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    Trust me, I met a disabled person once that was a complete asshole. Back in college, there was a student who relied on a walker to get around and man, did she have a nasty chip on her shoulder. Whenever we met, she always saw fit to glare at me as if I were causing her a problem. We never talked, I don't think I ever did anything to her, but she felt slighted by my presence. Once, when waiting for my class, I had my back up against the wall when she went out of the elevator, rolled across the hallway to my face, said, “Move!” before clearly turning around and walking off. Her helper just looked bemused at her.

    In fact, @CMastah , I commend your character. He defies the stereotype that disabled people are automatically nice people. Not all of them are. Some can be just as shitty as non-disabled people. Some even use their own disability as an excuse for why they act shitty. So don't worry about it.
     
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  18. Jeni
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    Jeni Member

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    You can't write while being constantly concerned about how PC your book is. If we all refrained from writing anything that offended anyone else then I believe there would be no books. Even the bible is offensive to some people. Write to the best of your ability and don't forget to ask yourself if it is even necessary to make those observations about that character. If it isn't necessary, and obviously you have concerns, just leave it out for yourself not for others.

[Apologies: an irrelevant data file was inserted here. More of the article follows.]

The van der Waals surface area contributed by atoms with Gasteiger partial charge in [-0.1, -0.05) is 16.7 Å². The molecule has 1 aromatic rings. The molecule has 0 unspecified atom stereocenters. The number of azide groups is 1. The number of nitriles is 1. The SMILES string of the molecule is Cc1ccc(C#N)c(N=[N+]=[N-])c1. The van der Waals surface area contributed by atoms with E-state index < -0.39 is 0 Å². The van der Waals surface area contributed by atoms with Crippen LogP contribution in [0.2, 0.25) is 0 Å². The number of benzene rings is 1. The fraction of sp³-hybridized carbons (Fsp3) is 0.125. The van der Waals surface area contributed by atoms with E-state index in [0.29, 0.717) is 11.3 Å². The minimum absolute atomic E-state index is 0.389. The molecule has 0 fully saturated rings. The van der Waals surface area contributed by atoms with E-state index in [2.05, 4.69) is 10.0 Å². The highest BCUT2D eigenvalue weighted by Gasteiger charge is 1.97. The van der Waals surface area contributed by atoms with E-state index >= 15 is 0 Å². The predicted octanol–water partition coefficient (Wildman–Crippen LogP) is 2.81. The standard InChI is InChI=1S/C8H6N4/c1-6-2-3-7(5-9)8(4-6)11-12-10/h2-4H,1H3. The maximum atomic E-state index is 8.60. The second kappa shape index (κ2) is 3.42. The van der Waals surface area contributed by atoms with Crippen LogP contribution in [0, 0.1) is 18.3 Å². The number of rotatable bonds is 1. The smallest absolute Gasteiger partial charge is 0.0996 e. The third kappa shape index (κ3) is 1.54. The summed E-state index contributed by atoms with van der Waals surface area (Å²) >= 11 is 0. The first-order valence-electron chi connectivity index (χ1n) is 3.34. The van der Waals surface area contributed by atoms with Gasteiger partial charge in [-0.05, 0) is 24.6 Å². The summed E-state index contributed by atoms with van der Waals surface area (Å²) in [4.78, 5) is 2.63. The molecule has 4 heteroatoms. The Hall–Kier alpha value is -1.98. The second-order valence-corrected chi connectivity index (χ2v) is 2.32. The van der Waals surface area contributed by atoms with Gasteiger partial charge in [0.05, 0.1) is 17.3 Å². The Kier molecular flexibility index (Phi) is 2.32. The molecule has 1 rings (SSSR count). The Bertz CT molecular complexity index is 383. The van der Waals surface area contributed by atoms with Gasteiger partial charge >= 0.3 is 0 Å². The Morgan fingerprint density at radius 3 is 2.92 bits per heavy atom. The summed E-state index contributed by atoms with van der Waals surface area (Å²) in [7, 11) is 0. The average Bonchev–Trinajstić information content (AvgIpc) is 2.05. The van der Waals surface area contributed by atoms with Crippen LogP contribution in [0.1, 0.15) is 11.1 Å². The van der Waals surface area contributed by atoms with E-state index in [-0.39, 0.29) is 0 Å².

19. plothog
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    plothog Contributing Member Supporter Contributor

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    I don't entirely agree with this. There are styles of close third person where the narrative deliberately starts to become coloured by the perceptions and opinions of the POV character.
    If skilfully done it can be fairly clear to the reader that the expressed opinion is that of the character rather than a narrator.
     
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  20. CMastah
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    CMastah Active Member